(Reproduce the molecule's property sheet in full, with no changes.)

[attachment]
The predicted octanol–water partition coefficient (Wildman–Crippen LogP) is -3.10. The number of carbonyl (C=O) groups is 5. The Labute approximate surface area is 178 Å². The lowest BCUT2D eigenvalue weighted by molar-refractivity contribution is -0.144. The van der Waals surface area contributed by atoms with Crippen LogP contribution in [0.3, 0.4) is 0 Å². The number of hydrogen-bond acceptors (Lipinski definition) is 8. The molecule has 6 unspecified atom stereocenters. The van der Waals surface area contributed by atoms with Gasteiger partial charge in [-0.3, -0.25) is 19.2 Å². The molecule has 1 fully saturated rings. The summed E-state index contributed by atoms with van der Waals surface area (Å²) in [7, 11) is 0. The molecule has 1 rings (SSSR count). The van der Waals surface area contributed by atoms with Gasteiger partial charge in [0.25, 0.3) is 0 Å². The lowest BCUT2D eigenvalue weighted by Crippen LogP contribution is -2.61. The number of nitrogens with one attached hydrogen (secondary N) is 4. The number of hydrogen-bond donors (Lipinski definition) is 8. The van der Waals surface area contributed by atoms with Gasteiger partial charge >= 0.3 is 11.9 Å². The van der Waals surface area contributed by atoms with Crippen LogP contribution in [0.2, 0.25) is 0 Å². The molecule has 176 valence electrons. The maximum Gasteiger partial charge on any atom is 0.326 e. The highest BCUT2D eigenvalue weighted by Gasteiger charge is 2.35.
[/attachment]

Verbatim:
The predicted octanol–water partition coefficient (Wildman–Crippen LogP) is -3.10. The number of carbonyl (C=O) groups is 5. The Labute approximate surface area is 178 Å². The lowest BCUT2D eigenvalue weighted by molar-refractivity contribution is -0.144. The van der Waals surface area contributed by atoms with Crippen LogP contribution in [0.3, 0.4) is 0 Å². The number of hydrogen-bond acceptors (Lipinski definition) is 8. The molecule has 6 unspecified atom stereocenters. The van der Waals surface area contributed by atoms with Gasteiger partial charge in [-0.3, -0.25) is 19.2 Å². The molecule has 1 fully saturated rings. The summed E-state index contributed by atoms with van der Waals surface area (Å²) in [7, 11) is 0. The molecule has 1 rings (SSSR count). The van der Waals surface area contributed by atoms with Gasteiger partial charge in [0.25, 0.3) is 0 Å². The lowest BCUT2D eigenvalue weighted by Crippen LogP contribution is -2.61. The number of nitrogens with one attached hydrogen (secondary N) is 4. The number of hydrogen-bond donors (Lipinski definition) is 8. The van der Waals surface area contributed by atoms with Gasteiger partial charge >= 0.3 is 11.9 Å². The van der Waals surface area contributed by atoms with Crippen LogP contribution in [0.2, 0.25) is 0 Å². The molecule has 176 valence electrons. The maximum Gasteiger partial charge on any atom is 0.326 e. The highest BCUT2D eigenvalue weighted by Gasteiger charge is 2.35.